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Thursday, 7 May 2020
Sister Midnight/Nightclubbing/Funtime/Baby/China Girl/Dum Dum Boys/Tiny Girls/Mass Production
Three to four years after the proto-punk howl and scream of Iggy & The Stooges' Raw Power, David Bowie dragged his old decadent mate out of rehab and together they wrote an album of decidedly different music. It was a mixture of influences from Bowie's "Berlin" period - fragmented, fuzzy guitar, deep basslines and often discordant keyboards - and sombre, post punk before punk was over soundscapes. Bowie used the album, in many ways, as a kind of musical guinea pig for the sort of things he was considering for himself. He also played keyboards on it and toured the album, again supplying the keyboards. In many ways it is like a Bowie album with a different vocalist. Indeed, Bowie expert Nicholas Pegg has described it as "....a stepping stone between Station To Station and Low...".
The album also turned out to be highly influential on post punk, industrial and gothic artists, possibly even more so than the Bowie albums from the same period. Indeed, and chillingly, Joy Division's Ian Curtis died with the album still playing, apparently.
Sister Midnight is sung over the jerky, funky rhythm that would form the basis for Bowie's Red Money, on 1979's Lodger album, which was given different lyrics and a slight instrumental re-working. Here it is in its essential, bassy, chunky and very infectious form. It is full of brooding, mysterious, almost paranoid atmosphere. A bit like The Velvet Underground updated and developed, 1976-style.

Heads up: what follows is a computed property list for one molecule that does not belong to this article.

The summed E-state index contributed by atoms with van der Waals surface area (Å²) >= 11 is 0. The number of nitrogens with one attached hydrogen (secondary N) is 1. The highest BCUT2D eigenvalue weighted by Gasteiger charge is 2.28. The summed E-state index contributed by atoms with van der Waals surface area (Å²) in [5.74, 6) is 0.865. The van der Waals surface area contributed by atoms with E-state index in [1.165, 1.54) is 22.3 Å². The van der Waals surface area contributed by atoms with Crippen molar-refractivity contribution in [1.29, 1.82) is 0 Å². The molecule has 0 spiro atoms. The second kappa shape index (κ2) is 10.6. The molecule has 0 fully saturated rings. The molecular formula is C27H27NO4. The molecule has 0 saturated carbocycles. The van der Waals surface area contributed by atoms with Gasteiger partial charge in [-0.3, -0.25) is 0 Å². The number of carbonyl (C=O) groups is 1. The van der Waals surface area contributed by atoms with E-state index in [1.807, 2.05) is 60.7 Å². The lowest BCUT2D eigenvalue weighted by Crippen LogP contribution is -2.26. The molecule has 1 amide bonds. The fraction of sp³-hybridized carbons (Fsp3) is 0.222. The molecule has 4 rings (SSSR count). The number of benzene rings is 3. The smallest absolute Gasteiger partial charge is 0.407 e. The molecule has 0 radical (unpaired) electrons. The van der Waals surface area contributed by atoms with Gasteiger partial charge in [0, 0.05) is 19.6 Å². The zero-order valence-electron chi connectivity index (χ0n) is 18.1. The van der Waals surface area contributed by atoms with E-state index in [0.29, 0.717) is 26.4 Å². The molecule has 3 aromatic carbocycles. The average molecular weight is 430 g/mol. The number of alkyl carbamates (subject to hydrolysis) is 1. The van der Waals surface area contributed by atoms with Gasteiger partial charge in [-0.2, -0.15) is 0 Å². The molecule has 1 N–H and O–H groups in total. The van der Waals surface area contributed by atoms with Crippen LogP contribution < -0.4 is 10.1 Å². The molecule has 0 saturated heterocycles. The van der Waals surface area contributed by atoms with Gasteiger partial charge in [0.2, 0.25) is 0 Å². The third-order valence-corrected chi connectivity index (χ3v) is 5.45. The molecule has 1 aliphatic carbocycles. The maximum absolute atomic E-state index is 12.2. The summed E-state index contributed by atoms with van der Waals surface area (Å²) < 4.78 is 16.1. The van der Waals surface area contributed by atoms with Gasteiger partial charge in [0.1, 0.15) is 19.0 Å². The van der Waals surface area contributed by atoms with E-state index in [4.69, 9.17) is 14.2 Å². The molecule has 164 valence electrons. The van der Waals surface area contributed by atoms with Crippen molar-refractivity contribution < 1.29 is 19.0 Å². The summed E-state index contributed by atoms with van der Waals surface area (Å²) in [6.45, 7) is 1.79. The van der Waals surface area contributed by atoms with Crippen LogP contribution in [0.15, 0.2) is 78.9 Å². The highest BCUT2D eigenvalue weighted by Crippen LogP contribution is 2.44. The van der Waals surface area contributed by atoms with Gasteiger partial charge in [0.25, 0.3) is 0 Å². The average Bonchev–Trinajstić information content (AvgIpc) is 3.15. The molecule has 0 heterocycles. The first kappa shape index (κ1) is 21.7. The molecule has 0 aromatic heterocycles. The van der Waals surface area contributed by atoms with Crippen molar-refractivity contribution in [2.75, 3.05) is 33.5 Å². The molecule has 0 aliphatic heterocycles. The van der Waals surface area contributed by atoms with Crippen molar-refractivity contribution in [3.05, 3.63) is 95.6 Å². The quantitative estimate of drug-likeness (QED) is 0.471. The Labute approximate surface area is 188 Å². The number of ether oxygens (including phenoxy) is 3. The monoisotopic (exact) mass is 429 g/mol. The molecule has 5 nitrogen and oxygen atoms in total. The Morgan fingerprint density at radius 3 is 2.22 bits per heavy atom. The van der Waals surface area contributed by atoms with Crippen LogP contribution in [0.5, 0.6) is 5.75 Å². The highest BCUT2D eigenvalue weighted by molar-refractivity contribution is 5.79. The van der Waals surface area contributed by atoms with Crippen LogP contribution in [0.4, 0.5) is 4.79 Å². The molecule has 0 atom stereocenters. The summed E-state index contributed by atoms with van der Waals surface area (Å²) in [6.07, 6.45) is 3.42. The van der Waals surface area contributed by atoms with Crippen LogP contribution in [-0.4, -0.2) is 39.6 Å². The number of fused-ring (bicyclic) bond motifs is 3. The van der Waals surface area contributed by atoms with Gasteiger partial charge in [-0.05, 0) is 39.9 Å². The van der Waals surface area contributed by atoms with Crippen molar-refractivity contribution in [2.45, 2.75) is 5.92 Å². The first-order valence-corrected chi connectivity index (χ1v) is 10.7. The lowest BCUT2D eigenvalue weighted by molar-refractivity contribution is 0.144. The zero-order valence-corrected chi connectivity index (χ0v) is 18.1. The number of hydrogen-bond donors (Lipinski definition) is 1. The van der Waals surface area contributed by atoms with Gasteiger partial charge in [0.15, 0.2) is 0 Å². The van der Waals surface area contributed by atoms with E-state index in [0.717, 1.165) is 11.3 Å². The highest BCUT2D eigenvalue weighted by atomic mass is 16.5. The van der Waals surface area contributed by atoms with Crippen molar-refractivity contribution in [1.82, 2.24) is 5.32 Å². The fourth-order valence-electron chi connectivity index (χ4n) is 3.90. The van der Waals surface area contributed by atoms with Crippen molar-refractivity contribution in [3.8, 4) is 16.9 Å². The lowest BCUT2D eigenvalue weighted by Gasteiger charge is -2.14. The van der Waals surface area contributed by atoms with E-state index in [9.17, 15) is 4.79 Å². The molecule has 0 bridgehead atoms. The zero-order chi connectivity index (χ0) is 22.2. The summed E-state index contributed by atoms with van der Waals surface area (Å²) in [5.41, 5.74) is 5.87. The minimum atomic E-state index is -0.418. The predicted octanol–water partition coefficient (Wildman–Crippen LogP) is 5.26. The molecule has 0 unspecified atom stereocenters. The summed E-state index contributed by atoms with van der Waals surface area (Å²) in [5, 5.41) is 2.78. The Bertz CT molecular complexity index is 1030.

Nightclubbing was memorably covered by Grace Jones. Once again it appears here in its pure-unadulterated, scratchy and menacing form. the music and vocals are edgy and unnerving. It begins with a drum beat that sounds like Gary Glitter's Rock 'n' Roll Part 2. Funtime is so very Velvet Underground, with a laconic Lou Reed-esque vocal from Pop and an insistent, dirty, claustrophobic riff throughout reminiscent of White Light/White Heat. It also was very New York punk in its sound. Baby is a shorter, Doors-ish number with an enigmatic, swirling organ and buzzy guitar backing. There is a lot of Patti Smith's material from the same period in this track too.
The world went on to know Bowie's own version of China Girl as his huge hit single from his bleached-blond hair era of 1983. It is presented here in an unsurprisingly starker, edgier form with Pop singing Bowie's line about "visions of swastikas..." as if there really was something in it when Bowie arrived at Victoria Station in 1976.